As Marvel dominated the hearts of fanboys, investors, and the casual moviegoing crowd with each critical darling and box office smash, all DC had going for its cinematic universe was Man of Steel. It may have been a box office success, but Zack Snyder and David S. Goyer’s Superman origin story divided many with its colorless action and heavy-handed metaphorical dialogue upon its release in 2013.
Batman v Superman: Dawn of Justice is no different. It’s as serious as its predecessor, as visually depressing as its predecessor, and, miraculously, as unpleasant as its predecessor.
Rewatching Man of Steel in preparation for Dawn of Justice felt like I had to read the bible for Sunday School. Not because of Snyder’s overabundance of often humorous Jesus imagery, but because every line of dialogue carried a life-changing emotional beat or a powerful metaphor. It was tiring after twenty minutes but downright painful after two and a half hours to hear these characters force every absurd line off the script and into my poor ears. Does anybody talk normally?
There are a few instances in Batman v Superman where that doesn’t happen. A conversation between Clark and Bruce at a fundraiser actually felt like two characters talking to each other. The dialogue was quick and simple, not overbearing and unnatural.
What a shame that so few scenes were given that treatment. If you see Jeremy Irons or Diane Lane in a scene, get ready for some of that good ol’ elderly wisdom. If Jesse Eisenberg is there, find the nearest exit unless you want to hear speech after speech from a character going out of his way to make sure you understand nothing he says.
It’s not the actors at fault here, if anything they should get points for at least showing up. I still can’t tell if Henry Cavill is a good Superman because he is once again given such a lousy, boring, plain, dull, uninteresting, and emotionless hero to work with. The slice of white bread you got in Man of Steel returns here in full force.
Ben Affleck and Gal Gadot are welcome additions, except their characters are as equally devoid of personality. Is Ben Affleck a good Batman? Is Gal Gadot a good Wonder Woman? I honestly have no idea. You can get the best actors in the world, and you wouldn’t be able to tell if they’re right for the role. Then there’s Jesse Eisenberg as Lex Luthor. Why Lex Luthor is a high-pitched long-haired little snot is beyond me (and why he’s given more character than Superman, Batman, and Wonder Woman combined is an even greater mystery), but Eisenberg plays the role convincingly and never lets the voice or his mannerisms get too annoying. A true feat considering the role that was given.
Aggravating and nonsensical dialogue that confuses the plot and muddles any emotion that would get you to care about any of the monotonous characters is the first two acts in a nutshell, just like that classic Man of Steel. There’s very little action, just a lot of serious mumbo jumbo. The final act, in the same vein of Man of Steel, is where you’ll find the punches. Is it finally time to have some fun?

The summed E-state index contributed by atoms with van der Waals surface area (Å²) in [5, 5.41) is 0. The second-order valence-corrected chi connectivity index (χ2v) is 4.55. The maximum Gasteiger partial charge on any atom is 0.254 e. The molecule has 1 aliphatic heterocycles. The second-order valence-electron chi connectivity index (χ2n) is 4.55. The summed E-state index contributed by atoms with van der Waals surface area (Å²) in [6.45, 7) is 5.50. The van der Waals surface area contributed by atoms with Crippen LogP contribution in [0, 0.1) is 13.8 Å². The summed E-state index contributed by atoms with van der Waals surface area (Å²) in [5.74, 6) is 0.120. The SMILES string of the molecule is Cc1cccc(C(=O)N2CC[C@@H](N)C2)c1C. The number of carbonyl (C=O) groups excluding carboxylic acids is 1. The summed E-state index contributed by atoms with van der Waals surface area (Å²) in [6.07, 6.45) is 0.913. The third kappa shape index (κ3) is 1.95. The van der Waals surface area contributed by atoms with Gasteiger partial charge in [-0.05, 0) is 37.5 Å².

Remember that Mayweather/Pacquiao fight from a year ago that was literally billed “The Fight of the Century” and it ended up being two guys hugging it out for a few minutes with a couple of punches thrown in?
The titular fight between Supes and Bats, the event you paid to see, goes on for about five minutes and was almost entirely seen in the trailer. And boy was it not even a good five minutes. What should have been a battle of the ages became a battle to keep me from taking off those bulky IMAX glasses so I can actually enjoy my time in this theater.
You don’t realize how pathetic that fight is until, not even ten minutes later, Batman is tasked with taking out a group of bad guys by himself, and it was about 50x more enjoyable than the main event. The action was frenetic, and every hit was felt by both the audience and the guy in the film who just had all of his teeth knocked out. That fight lasts under a minute, because why should I be happy watching this movie?
Oh, and the final fight that has half of the Justice League fighting against Doomsday? I think I enjoyed it. I barely remember anything from that CGI-smothered finale, just as I’m barely going to remember anything from this worthless superhero film. Mistakes were made in 2013, and, aside from a few brief glimpses of hope, literally nothing was learned in the past few years. It’s a sequel to Man of Steel, and it’s just as bad as it sounds. Thankfully, only nine sequels have been announced so far.
Bryan had entirely different thoughts about this film, find his review right here.